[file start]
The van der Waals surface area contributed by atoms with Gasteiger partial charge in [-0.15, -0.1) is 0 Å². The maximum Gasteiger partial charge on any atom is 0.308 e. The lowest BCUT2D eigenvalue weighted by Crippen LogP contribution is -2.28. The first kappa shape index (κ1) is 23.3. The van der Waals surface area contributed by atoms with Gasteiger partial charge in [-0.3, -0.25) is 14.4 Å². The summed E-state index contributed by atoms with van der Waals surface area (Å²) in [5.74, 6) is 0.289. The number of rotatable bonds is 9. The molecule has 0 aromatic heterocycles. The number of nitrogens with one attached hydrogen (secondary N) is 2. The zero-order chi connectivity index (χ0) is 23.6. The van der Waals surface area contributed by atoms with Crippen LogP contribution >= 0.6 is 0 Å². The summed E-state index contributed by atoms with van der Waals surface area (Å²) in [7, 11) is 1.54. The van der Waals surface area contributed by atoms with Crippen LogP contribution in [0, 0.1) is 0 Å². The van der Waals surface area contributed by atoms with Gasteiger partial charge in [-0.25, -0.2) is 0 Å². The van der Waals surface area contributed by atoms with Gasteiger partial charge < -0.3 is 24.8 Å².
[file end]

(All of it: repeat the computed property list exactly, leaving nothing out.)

The van der Waals surface area contributed by atoms with Gasteiger partial charge in [-0.15, -0.1) is 0 Å². The maximum Gasteiger partial charge on any atom is 0.308 e. The lowest BCUT2D eigenvalue weighted by Crippen LogP contribution is -2.28. The first kappa shape index (κ1) is 23.3. The van der Waals surface area contributed by atoms with Gasteiger partial charge in [-0.3, -0.25) is 14.4 Å². The summed E-state index contributed by atoms with van der Waals surface area (Å²) in [5.74, 6) is 0.289. The number of rotatable bonds is 9. The molecule has 0 aromatic heterocycles. The number of nitrogens with one attached hydrogen (secondary N) is 2. The zero-order chi connectivity index (χ0) is 23.6. The van der Waals surface area contributed by atoms with Crippen LogP contribution >= 0.6 is 0 Å². The summed E-state index contributed by atoms with van der Waals surface area (Å²) in [7, 11) is 1.54. The van der Waals surface area contributed by atoms with Crippen LogP contribution in [0, 0.1) is 0 Å². The van der Waals surface area contributed by atoms with Gasteiger partial charge in [-0.25, -0.2) is 0 Å². The van der Waals surface area contributed by atoms with Gasteiger partial charge < -0.3 is 24.8 Å².